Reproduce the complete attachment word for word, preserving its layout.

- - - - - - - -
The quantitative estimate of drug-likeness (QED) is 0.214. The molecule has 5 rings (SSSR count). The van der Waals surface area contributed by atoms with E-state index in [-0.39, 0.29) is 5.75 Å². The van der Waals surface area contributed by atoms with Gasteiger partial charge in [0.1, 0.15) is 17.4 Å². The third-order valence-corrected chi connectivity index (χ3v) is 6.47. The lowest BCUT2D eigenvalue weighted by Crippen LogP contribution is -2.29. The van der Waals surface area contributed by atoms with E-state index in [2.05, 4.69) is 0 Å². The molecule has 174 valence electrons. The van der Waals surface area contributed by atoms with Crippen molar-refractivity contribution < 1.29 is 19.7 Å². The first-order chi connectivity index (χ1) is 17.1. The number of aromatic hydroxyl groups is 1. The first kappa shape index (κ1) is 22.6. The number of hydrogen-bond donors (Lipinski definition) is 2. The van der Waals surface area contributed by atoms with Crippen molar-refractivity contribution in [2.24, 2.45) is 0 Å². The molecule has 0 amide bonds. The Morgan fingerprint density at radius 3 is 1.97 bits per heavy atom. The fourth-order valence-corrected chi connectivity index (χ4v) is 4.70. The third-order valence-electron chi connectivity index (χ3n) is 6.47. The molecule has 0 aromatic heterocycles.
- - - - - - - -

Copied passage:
The quantitative estimate of drug-likeness (QED) is 0.214. The molecule has 5 rings (SSSR count). The van der Waals surface area contributed by atoms with E-state index in [-0.39, 0.29) is 5.75 Å². The van der Waals surface area contributed by atoms with Gasteiger partial charge in [0.1, 0.15) is 17.4 Å². The third-order valence-corrected chi connectivity index (χ3v) is 6.47. The lowest BCUT2D eigenvalue weighted by Crippen LogP contribution is -2.29. The van der Waals surface area contributed by atoms with E-state index in [2.05, 4.69) is 0 Å². The molecule has 174 valence electrons. The van der Waals surface area contributed by atoms with Crippen molar-refractivity contribution < 1.29 is 19.7 Å². The first-order chi connectivity index (χ1) is 17.1. The number of aromatic hydroxyl groups is 1. The first kappa shape index (κ1) is 22.6. The number of hydrogen-bond donors (Lipinski definition) is 2. The van der Waals surface area contributed by atoms with Crippen molar-refractivity contribution in [2.24, 2.45) is 0 Å². The molecule has 0 amide bonds. The Morgan fingerprint density at radius 3 is 1.97 bits per heavy atom. The fourth-order valence-corrected chi connectivity index (χ4v) is 4.70. The third-order valence-electron chi connectivity index (χ3n) is 6.47. The molecule has 0 aromatic heterocycles.